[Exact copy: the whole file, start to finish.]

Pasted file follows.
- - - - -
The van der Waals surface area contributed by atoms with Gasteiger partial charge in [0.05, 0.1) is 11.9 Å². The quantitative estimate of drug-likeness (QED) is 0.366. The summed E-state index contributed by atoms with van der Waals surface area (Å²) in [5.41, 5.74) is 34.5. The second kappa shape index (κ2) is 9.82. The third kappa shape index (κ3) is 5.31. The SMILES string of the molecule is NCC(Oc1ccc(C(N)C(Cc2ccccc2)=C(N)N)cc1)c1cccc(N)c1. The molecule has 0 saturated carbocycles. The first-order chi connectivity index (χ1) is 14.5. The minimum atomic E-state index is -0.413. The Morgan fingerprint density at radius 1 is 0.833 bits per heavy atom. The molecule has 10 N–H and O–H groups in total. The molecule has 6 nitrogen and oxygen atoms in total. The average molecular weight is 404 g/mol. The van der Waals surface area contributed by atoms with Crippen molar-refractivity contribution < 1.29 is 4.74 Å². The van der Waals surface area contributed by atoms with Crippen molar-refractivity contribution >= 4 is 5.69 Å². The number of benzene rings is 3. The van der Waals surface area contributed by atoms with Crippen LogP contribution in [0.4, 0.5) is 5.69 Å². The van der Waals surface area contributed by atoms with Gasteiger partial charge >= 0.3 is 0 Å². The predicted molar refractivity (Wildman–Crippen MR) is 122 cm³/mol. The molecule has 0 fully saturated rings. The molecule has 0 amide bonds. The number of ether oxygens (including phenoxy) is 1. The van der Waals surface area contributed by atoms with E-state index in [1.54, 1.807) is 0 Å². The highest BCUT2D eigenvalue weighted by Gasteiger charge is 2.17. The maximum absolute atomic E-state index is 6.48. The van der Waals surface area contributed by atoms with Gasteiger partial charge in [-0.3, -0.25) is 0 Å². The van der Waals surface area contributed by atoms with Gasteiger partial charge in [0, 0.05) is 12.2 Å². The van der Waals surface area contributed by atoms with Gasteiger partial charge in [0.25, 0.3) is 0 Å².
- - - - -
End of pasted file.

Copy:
The van der Waals surface area contributed by atoms with Gasteiger partial charge in [0.05, 0.1) is 11.9 Å². The quantitative estimate of drug-likeness (QED) is 0.366. The summed E-state index contributed by atoms with van der Waals surface area (Å²) in [5.41, 5.74) is 34.5. The second kappa shape index (κ2) is 9.82. The third kappa shape index (κ3) is 5.31. The SMILES string of the molecule is NCC(Oc1ccc(C(N)C(Cc2ccccc2)=C(N)N)cc1)c1cccc(N)c1. The molecule has 0 saturated carbocycles. The first-order chi connectivity index (χ1) is 14.5. The minimum atomic E-state index is -0.413. The Morgan fingerprint density at radius 1 is 0.833 bits per heavy atom. The molecule has 10 N–H and O–H groups in total. The molecule has 6 nitrogen and oxygen atoms in total. The average molecular weight is 404 g/mol. The van der Waals surface area contributed by atoms with Crippen molar-refractivity contribution < 1.29 is 4.74 Å². The van der Waals surface area contributed by atoms with Crippen molar-refractivity contribution >= 4 is 5.69 Å². The number of benzene rings is 3. The van der Waals surface area contributed by atoms with Crippen LogP contribution in [0.4, 0.5) is 5.69 Å². The van der Waals surface area contributed by atoms with Gasteiger partial charge >= 0.3 is 0 Å². The predicted molar refractivity (Wildman–Crippen MR) is 122 cm³/mol. The molecule has 0 fully saturated rings. The molecule has 0 amide bonds. The number of ether oxygens (including phenoxy) is 1. The van der Waals surface area contributed by atoms with E-state index in [1.54, 1.807) is 0 Å². The highest BCUT2D eigenvalue weighted by Gasteiger charge is 2.17. The maximum absolute atomic E-state index is 6.48. The van der Waals surface area contributed by atoms with Gasteiger partial charge in [-0.3, -0.25) is 0 Å². The van der Waals surface area contributed by atoms with Gasteiger partial charge in [0, 0.05) is 12.2 Å². The van der Waals surface area contributed by atoms with Gasteiger partial charge in [0.25, 0.3) is 0 Å².